A national target for reducing suicideBMJ 1998; 317 doi: https://doi.org/10.1136/bmj.317.7152.156 (Published 18 July 1998) Cite this as: BMJ 1998;317:156
Important for mental health strategy as well as for suicide prevention
- Keith Hawton ([email protected]), Professor of psychiatry.
- University Department of Psychiatry, Warneford Hospital, Oxford, OX3 7JX
The mental health target in the green paper Our Healthier Nation is “to reduce the death rate from suicide and undetermined injury by at least a further sixth (17%) by 2010, from a baseline at 1996.”1 The former government's Health of the Nation strategy included two suicide targets—namely, a 15% reduction in the overall suicide rate and a 33% reduction in the rate in the severely mentally ill.2 The initial suicide targets were controversial, argument centring on the advisability of a target for a relatively uncommon event (about 5000 suicides and open verdicts each year in England and Wales), the difficulty of predicting suicide, and the pressure the targets might place on psychiatric services. Nevertheless, the overall suicide rate has declined since the original targets were set. Most importantly, the previous rapid rise in suicides in men aged 15-44 years has started to reverse.1 Why do we still need a suicide target and can suicide rates be reduced further?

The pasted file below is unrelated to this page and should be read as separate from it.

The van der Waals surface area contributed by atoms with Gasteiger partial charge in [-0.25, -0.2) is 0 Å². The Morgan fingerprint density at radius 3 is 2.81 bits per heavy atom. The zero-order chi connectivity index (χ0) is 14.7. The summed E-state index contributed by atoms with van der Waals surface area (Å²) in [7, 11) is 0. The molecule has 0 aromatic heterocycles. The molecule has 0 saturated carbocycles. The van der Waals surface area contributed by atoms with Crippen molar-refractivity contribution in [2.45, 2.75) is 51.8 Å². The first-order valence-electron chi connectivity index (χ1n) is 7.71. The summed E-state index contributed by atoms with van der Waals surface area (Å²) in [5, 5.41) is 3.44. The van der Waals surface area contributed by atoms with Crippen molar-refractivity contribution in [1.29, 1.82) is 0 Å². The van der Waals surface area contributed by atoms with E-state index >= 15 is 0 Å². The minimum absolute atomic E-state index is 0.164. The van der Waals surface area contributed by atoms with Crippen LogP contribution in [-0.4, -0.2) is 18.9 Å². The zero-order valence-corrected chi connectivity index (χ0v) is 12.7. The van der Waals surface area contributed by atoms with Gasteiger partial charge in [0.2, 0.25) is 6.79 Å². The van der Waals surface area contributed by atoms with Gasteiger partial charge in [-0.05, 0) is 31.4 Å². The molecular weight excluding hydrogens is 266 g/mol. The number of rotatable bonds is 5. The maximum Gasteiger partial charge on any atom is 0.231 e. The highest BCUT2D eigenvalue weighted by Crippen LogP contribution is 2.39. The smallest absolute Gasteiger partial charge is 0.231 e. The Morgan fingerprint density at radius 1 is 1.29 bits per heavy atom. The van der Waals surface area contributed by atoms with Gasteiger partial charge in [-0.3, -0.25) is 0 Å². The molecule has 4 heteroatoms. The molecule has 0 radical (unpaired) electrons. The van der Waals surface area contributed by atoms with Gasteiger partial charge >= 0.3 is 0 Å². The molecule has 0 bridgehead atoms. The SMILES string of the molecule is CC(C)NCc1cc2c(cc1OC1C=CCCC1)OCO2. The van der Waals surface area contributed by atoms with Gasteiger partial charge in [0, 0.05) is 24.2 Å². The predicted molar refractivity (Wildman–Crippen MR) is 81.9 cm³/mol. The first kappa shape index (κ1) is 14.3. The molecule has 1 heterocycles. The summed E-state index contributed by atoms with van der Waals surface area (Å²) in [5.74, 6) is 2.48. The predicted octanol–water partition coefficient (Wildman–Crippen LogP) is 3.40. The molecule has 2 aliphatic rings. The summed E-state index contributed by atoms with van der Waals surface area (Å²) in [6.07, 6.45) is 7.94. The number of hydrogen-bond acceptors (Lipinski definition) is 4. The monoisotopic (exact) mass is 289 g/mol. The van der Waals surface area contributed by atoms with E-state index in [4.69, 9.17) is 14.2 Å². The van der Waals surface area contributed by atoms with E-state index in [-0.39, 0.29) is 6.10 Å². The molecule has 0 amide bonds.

Suicide is usually the tragic end point of various possible pathways, influenced by mental ill health and psychological, socioeconomic, familial, interpersonal, …
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